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Is It a Good Idea to Record Client Communications?

Wouldn't it just be weird if Michael Cohen's recordings become President Trump's undoing?

Cosmicly weird because tape recordings are what brought down President Nixon. He refused to give up recordings of conversations with co-conspirators in the Watergate scandal, and the rest is history.

But Cohen's recordings are also lawyerly weird because -- besides Trump saying the attorney-client privilege is dead -- recording client communications is not always a bad idea.

With all that power to compute and show you delightful cat pictures and videos, you may not want to believe it, but your smartphone hinders your ability to think. At least according to the recent research published in the Harvard Business Review.

No, it's not the invisible microwaves or infrared, -blue, -green, or -fuchsia signals that pass through your skull. Your smartphone's very presence around you distracts you, and a distracted you is a you that's less able to think and solve problems. And, in case you couldn't remember because you're so close to your smartphone right now, as a lawyer, your job involves thinking and solving problems. According to the researchers, even with the sound, and the vibration, turned off, your smartphone hurts your ability to think.

Sadly, lawyers across the country can't just shout out in unison: 'Alexa! Make me a thousand dollars a week!' Well, while we can say the words, neither Alexa nor Siri are likely to comply.

However, one day, we could very well live in that world as legal technology doesn't show any signs of slowing down. An AI legal assistant could, in theory, perform intake, file setup, task management, legal research, and more. And as we approach that world, certain questions are going to come up, and likely to be chief among those questions is whether it is ever appropriate to charge a legal client for a virtual assistant's time, or work product.

How and When to Use Secondary Sources

A funny thing about legal research methodology is that traditionally you started with secondary, not primary, sources.

What's funnier today is that while technology has completely changed legal research, starting with secondary sources is still the go-to method.

Only now it's about how and when to do it with the new tools available to researchers. Here are some pointers from cutting-edge reference attorneys.

ABA Approves Privacy Law Certification

The American Bar Association narrowly approved a certification program for specialists in privacy law.

It was so close on a voice vote that it took a second call for the ABA House of Delegates to pass the resolution and approve a program. Before the vote, opponents complained about the program definition of privacy law and the potential that clients would be confused by it.

Barbara Howard, chair of the standing committee on specialization, told delegates that was not the issue. She said the program met the requirements for certification, and that ended the debate.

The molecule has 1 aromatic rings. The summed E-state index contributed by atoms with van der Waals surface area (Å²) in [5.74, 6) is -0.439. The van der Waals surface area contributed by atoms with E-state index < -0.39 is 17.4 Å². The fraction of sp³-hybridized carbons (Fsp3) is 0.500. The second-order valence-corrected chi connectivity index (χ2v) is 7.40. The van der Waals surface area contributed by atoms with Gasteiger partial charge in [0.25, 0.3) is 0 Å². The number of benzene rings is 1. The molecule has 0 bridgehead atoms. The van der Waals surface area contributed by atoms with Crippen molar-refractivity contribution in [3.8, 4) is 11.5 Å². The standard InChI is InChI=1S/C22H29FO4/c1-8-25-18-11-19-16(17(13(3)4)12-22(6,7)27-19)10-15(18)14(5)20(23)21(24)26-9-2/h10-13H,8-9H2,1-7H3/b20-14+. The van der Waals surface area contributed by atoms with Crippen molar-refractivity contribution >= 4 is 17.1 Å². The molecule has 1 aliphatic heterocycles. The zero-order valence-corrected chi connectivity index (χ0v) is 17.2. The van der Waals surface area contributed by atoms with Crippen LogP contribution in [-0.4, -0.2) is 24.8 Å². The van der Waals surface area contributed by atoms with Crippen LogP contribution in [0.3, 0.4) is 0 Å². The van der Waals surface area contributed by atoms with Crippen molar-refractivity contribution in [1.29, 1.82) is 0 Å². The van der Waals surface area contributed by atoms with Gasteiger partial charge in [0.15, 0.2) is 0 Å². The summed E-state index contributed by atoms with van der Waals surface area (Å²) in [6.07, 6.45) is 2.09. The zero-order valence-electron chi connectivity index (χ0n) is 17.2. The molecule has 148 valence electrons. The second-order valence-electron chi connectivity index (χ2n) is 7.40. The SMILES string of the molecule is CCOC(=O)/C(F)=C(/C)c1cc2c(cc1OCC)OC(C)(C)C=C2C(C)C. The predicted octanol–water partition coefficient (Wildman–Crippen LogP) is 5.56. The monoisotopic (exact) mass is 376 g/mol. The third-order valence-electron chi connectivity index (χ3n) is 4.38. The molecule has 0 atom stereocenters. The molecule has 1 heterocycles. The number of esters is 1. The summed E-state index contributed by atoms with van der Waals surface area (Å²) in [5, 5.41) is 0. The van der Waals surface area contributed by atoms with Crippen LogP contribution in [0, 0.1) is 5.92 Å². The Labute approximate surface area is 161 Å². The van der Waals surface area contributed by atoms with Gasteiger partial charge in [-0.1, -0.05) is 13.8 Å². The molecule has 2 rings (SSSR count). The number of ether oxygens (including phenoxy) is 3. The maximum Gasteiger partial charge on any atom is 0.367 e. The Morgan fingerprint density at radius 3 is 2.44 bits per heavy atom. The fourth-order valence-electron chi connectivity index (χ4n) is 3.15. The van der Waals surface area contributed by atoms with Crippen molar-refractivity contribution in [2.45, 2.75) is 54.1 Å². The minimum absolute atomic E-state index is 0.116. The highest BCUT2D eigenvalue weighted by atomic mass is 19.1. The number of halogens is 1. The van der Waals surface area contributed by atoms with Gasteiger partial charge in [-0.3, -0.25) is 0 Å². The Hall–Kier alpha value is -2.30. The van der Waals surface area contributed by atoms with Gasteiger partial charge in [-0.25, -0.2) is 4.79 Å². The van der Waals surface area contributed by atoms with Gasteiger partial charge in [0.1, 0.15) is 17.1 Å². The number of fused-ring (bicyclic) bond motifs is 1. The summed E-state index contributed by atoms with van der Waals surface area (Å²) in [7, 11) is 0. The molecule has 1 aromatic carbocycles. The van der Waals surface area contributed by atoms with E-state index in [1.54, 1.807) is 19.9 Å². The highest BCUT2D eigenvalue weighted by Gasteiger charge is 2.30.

If you practice for long enough, say, more than a few days, the novelty wears off and you may need some enrichment while working. After all, sometimes you need something to listen to while zoning out and hammering out your pleading. Some folks want lyrics-free classical or jazz music, while others need the hubbub of a cafe, or that oh-so-awful, somniferous, monotone drone of talk radio.

For that last group, the world has changed thanks to podcasts. With the sheer volume of podcasts being created today (who would've thunk that people like talking, and others like listening), if you like talk radio and haven't gotten into podcasts, you're missing out.

Below, you'll find a list of five podcasts for lawyers that might help you stay up to date, or stay up late, or at very least, keep you entertained while commuting.

You Have a Virtual Practice and Didn't Even Know It

Every lawyer has a website, whether they know it or not.

From the State Bar to LinkedIn, your information is already on the internet for consumers to find. And when you use a web-enabled device to research, send information, download a document or file a pleading, you are effectively practicing law online.

You have a virtual law practice; you just didn't know it. It's really a matter of how much you use it.

Depending on where you'd like your legal career to go, writing for the public or professional audience can really help quite a bit. And depending on the exact audience you're writing to, you may even consider not publishing your content on your firm website, but rather through a site like Medium, or even LinkedIn.

If you're scratching your head as to why you'd not post your own (and undoubtedly amazing) content on your own website, below are a few reasons to consider.

Do I Really Need Books for Legal Research?

If you haven't noticed, unless you are in a Third-World library without internet access, nobody really does legal research using books anymore.

So do lawyers really need those old law books? And what about those skills that came with learning how to research with books? Is there a place for old school lawyering?

"Wait, wait," you may be saying. This is all happening too fast. One question at a time, please.

New Guidelines on When Judges Should Use Internet Research

Sometime after Al Gore invented the internet, judges started including internet sources in their decisions.

That was then. Now the American Bar Association has invented guidelines for how judges should use the internet for legal research.

And if you believe that Gore invented the internet or that the ABA can tell judges how to do their jobs, you may want to check out bridges for sale on Amazon. In the meantime, there are these new rules: